The museum at Ludwig van Beethoven's birth place is one of the most frequented music museums worldwide and one of the 100 most popular sights in Germany. Since December 17, 2019, the museum has been hosting a new and enlarged permanent exhibition. It provides a new approach to experiencing Beethoven as an artist and fellow human being in a modern, inspiring and exciting way. New rooms are the vault with manuscripts, a music room for regular concerts on historic keyboards and a special area for temporary exhibitions.
The museum is open daily from 10 a.m. to 6 p.m.
Last entry at 5.30 p.m.
Beethoven's birthplace is closed very rarely: New Year's Day, the Thursday and the Monday preceding Ash Wednesday, Good Friday, Easter Sunday, from 24 to 26 December, New Year's Eve.
Bonngasse is within easy walking distance of the main station. Trams and buses stop at the nearby Bertha-von-Suttner-Platz, where taxis can also be found. The city car parks offer parking facilities: the closest are Stiftsgarage, Marktgarage and Friedensplatzgarage.
Lenght: 7° 6'4.50"E
Tram: 62, 65, 66 and 67
Bus: 529, 537, 540, 550, 551, 600, 601, 602, 603, 604, 605, 606, 607, 608, 609, 640
Stop: Bertha-von-Suttner-Platz / Beethoven-Haus
- Beethoven-Haus, Bonngasse 21, opposite the entrance of the museum
- Online booking
- A free media guide for the permanent exhibition is provided with the ticket for each visitor. The media guide is available in several foreign languages: English, Spanish, Chinese or Japanese.
- Individual visitors and groups may also choose from various paid guided tours.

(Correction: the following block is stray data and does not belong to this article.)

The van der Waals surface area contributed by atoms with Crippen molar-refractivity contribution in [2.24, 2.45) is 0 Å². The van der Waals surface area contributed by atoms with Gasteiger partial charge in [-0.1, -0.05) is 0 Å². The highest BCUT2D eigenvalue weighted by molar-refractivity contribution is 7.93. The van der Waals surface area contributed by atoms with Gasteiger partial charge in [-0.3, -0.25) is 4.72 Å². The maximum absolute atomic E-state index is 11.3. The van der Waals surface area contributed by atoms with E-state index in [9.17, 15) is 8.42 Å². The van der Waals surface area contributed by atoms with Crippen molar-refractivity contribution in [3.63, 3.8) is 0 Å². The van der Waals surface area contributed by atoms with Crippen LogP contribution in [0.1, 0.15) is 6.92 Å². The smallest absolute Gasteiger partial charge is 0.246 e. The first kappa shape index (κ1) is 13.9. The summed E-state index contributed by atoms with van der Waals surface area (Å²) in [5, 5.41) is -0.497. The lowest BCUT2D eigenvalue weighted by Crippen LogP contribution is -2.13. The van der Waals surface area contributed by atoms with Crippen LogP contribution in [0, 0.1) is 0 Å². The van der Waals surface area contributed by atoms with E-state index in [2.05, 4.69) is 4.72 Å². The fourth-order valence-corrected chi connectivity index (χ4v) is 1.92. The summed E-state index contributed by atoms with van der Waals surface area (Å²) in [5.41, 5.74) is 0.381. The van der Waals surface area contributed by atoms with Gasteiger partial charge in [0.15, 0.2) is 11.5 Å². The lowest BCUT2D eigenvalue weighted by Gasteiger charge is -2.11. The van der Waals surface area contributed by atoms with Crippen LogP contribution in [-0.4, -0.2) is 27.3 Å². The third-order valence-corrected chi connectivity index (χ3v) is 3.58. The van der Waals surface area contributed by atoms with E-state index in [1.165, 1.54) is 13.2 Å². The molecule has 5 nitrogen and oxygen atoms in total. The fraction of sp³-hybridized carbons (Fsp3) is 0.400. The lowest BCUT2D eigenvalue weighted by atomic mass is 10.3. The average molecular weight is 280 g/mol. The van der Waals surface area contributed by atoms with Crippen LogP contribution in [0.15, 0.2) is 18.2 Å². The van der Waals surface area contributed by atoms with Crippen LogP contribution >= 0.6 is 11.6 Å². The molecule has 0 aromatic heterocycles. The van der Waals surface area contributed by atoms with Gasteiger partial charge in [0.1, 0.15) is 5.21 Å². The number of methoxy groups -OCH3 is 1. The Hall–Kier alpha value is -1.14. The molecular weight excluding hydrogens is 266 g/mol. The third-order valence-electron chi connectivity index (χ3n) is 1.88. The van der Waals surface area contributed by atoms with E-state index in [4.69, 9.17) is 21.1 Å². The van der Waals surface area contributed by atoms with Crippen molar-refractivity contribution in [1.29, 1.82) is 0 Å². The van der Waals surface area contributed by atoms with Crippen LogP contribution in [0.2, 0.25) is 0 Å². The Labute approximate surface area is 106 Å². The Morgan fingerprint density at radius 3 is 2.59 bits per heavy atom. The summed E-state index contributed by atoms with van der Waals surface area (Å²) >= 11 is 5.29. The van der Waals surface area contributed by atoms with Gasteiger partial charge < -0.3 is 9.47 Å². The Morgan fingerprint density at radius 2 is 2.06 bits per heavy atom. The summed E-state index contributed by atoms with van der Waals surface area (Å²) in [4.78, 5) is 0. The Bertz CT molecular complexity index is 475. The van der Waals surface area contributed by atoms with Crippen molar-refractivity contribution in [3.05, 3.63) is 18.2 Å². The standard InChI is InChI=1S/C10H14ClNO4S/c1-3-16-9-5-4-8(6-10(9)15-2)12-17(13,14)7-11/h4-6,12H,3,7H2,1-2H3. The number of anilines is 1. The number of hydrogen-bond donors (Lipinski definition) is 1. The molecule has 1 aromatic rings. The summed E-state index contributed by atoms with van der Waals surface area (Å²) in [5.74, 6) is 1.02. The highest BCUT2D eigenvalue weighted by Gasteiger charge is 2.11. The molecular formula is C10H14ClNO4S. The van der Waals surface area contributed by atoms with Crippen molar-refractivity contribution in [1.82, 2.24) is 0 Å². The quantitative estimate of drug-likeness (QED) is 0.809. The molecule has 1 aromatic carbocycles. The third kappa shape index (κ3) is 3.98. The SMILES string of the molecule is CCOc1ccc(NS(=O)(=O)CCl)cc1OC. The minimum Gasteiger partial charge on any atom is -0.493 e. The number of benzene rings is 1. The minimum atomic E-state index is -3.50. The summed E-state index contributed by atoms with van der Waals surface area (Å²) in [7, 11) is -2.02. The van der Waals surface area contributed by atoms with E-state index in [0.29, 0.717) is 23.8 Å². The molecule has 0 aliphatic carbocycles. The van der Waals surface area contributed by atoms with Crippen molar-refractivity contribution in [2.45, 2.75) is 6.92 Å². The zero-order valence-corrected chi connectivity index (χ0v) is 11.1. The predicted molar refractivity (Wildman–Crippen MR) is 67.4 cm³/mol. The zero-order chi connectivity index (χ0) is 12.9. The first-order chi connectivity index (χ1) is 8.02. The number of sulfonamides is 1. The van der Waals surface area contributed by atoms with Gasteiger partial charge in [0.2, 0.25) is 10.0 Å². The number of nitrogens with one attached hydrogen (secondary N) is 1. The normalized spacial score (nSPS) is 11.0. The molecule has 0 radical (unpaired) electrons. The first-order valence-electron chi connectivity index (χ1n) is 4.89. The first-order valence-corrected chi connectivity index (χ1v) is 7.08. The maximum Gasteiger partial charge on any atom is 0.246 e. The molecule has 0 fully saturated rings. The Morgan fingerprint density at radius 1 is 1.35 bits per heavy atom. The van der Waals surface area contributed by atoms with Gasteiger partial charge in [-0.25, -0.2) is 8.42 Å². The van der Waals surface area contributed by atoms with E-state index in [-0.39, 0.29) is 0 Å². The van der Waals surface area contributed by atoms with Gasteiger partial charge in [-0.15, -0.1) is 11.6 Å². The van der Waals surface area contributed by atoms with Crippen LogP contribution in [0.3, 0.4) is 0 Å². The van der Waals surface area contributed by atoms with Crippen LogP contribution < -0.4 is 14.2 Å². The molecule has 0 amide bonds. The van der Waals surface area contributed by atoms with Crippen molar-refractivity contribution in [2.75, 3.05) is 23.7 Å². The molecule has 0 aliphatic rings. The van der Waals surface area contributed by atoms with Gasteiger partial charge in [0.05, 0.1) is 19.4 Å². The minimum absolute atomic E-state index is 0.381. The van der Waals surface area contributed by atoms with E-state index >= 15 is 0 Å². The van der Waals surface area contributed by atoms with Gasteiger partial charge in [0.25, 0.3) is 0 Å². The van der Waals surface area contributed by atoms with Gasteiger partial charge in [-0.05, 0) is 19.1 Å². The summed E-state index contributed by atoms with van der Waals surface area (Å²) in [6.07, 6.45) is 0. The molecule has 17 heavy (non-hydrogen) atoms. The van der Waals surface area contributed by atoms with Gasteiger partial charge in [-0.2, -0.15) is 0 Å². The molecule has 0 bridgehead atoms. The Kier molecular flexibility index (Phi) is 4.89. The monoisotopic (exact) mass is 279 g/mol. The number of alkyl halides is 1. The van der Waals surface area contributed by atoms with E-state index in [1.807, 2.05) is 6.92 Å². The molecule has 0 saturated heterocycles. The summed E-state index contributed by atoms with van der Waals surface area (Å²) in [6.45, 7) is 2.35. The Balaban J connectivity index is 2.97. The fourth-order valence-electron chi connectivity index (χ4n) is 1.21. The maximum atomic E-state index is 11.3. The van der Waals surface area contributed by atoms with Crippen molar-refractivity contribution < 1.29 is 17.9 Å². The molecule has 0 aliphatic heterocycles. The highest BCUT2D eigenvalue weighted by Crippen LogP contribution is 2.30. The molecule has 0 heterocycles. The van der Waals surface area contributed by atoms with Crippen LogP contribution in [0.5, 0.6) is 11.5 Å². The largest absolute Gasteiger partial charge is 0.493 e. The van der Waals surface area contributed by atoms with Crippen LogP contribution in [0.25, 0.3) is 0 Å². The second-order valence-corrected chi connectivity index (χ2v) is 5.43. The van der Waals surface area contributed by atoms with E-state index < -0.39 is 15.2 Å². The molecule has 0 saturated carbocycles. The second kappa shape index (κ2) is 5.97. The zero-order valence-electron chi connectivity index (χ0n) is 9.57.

- On many weekends visitors can listen to "Music in Beethoven's time" on historical keyboard instruments. Pianists explain the special features of the instruments. The concerts last 40 minutes and take place on fixed dates on Fridays and Saturdays at 5 p.m. and Sundays at 11 a.m. in the music room of the museum. Tickets for 5 Euro (plus admission to the museum) can be bought in the Beethoven-Haus shop (always from Monday before the concert). These concerts are for individual visitors of the museum only.
Beethoven's birthplace and dwelling
Beethoven's parents, electoral court singer Johann van Beethoven and his wife Maria Magdalena, née Keverich, moved into the garden wing in November 1767. Other electoral court musicians lived nearby, among them Johann Peter Salomon in the front building, electoral court musical director Ludwig van Beethoven (grandfather) opposite of the street and hornist Nikolaus Simrock.
In 1774 the Beethoven family left their first house and moved to a place at the Auf dem Dreieck square. From 1776 on they lived for ten years with interruptions at Rheingasse in a house known as "Zum Walfisch", the so-called Fischer house, and from 1787 onwards at Wenzelgasse. None of the later Beethoven houses has survived.
The building in the 19th and 20th century
Beethoven's birthplace and dwelling
- Sublime, Quaint or Modern
Beethoven monuments of the 19th and 20th century
- Beethoven's Capital
"All these notes don't pay my needs!!"
- Beethoven and Great Britain
"Where your compositions are preferred to any other..."
- The Power of Music
Cultural life in the German prisoner-of-war camp Bando in Japan (Japanese only)
- Beethoven on Postage Stamps
- Colouring the Sound
Tommaso De Meo's Visual Interpretations of Beethoven's Nine Symphonies
- The Beethoven House – 125 years
Animated and moving history (German only)
The collection is kept in a safe, built with conservation requirements in mind, which is under the stage in the chamber music hall. Many performers feel particularly inspired by this architectural symbolism.
Most of the Beethoven collection has been digitised. In the Digital Archives it is available to everyone. There are also catalogues for additional research.